The outdoor arena, which might be kindly termed dilapidated, originally accommodated 5,000, but has rotted to 3,000. With no more than 2,000 tickets sold for each session of the Euro/African Zone Group One second round match this weekend, it would seem that only the reputations of the visiting competitors are at risk.
Should Britain win, the prize is a play-off for World Group status in September, with the possibility of drawing last year's cup-winners, the United States, who fell from grace a month ago when their leading players declined to defend the trophy in Australia.
Should Britain lose, there will be no guarantee of a first-round bye in the Euro/African Zone next year to allay the fears of a slump into Group Two, only the certainty of further caustic demands for the Lawn Tennis Association to get its multi-million- pound act together.
The Hungarians, who defeated Finland, 4-1, on an indoor carpet in Budapest last month, consider that playing on a clay court this time gives them an advantage against opponents not noted for expertise on the slower surfaces. Britain did, however, successfully nogotiate their most recent tests on clay, in Romania and Poland, but were beaten, 4-1, on grass in India last time out.
Jeremy Bates, for years the cornerstone of Britain's fortunes, has lost his last four Davis Cup singles matches. In mitigation, two of these were against Guy Forget and Henri Leconte, when France were the defending champions, and the most recent, against Leander Paes in New Delhi, occurred when Bates's stomach was not in the best of order.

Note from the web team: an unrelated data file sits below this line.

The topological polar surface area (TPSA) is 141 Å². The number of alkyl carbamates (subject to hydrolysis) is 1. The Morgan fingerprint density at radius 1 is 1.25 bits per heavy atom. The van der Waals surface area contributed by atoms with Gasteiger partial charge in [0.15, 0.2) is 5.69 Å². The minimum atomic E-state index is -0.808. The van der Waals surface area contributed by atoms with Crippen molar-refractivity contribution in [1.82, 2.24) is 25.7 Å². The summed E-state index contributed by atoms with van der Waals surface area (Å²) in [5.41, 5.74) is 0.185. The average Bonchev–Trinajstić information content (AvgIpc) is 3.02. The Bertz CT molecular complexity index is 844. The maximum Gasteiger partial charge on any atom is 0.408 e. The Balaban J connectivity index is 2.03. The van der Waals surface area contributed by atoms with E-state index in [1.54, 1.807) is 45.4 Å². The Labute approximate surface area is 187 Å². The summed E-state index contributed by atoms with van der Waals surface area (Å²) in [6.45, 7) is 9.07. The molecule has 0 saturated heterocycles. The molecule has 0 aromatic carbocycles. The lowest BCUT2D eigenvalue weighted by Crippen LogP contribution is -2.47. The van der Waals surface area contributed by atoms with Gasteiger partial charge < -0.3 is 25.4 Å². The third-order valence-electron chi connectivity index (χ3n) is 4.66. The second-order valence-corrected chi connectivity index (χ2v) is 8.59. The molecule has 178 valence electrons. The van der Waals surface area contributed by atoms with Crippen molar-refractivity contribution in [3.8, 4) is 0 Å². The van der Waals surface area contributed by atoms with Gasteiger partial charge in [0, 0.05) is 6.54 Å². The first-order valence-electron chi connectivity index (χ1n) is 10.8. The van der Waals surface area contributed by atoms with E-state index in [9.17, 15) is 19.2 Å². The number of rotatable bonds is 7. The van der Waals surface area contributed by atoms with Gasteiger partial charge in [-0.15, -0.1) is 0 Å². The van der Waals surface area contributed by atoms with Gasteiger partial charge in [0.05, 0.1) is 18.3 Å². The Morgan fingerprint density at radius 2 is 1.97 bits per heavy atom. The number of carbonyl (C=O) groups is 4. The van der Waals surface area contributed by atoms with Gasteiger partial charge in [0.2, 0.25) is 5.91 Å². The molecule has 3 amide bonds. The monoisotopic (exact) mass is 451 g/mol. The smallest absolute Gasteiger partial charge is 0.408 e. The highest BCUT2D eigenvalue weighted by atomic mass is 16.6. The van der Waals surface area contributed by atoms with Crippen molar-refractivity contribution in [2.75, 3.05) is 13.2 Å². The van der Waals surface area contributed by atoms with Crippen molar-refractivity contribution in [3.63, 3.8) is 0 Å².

The opening and closing matches here will feature Chris Wilkinson, whose only previous Davis Cup experience amounts to playing a couple of dead rubbers. The 23-year-old from Southampton starts against Hungary's No 1, Josef Kroschko, a 25-year- old Ukrainian immigrant. Bates plays Sandor Noszaly, Hungary's No 2, today and Kroschko in the opening singles on Sunday.
Chris Bailey surprisingly is nominated ahead of Mark Petchey to partner Bates in the doubles tomorrow against Lazlo Markovits and Andros Lanyi, though the rules allow Tony Pickard, Britain's captain, the prerogative to change the partnership up to an hour before the match.
It is possible the tie will be decided in the concluding singles, between Wilkinson and Noszaly, just as Roger Taylor's win against Istvan Gulyas, 16-18, 6-3, 6-1, 6-4, gave Britain a 3-2 victory in this same stadium in 1966.
Wilkinson's father, Reg, played professional football for Plymouth, and his grandfather, Joe, played for Southampton, having been transferred from Barnsley. At one point it seemed that Chris would continue the family tradition. He played for Southampton schoolboys, trained with Southampton and had a trial with Coventry ('I'm still waiting to hear'). Eventually, he turned to tennis.
'I became despondent with football,' he said. 'I was one of those lads who could keep the ball up 100 times and dribble round people, and they picked guys who kicked the ball the farthest.' So the other Wimbledon became his goal.
DAVIS CUP EURO/AFRICA ZONE Second round: Hungary v Great Britain (Budapest): Today: J Kroschko v C Wilkinson; S Noszaly v J Bates. Tomorrow: L Markovits and A Lanyi v Bates and C Bailey. Sunday: Kroschko v Bates; Noszaly v Wilkinson.Reuse content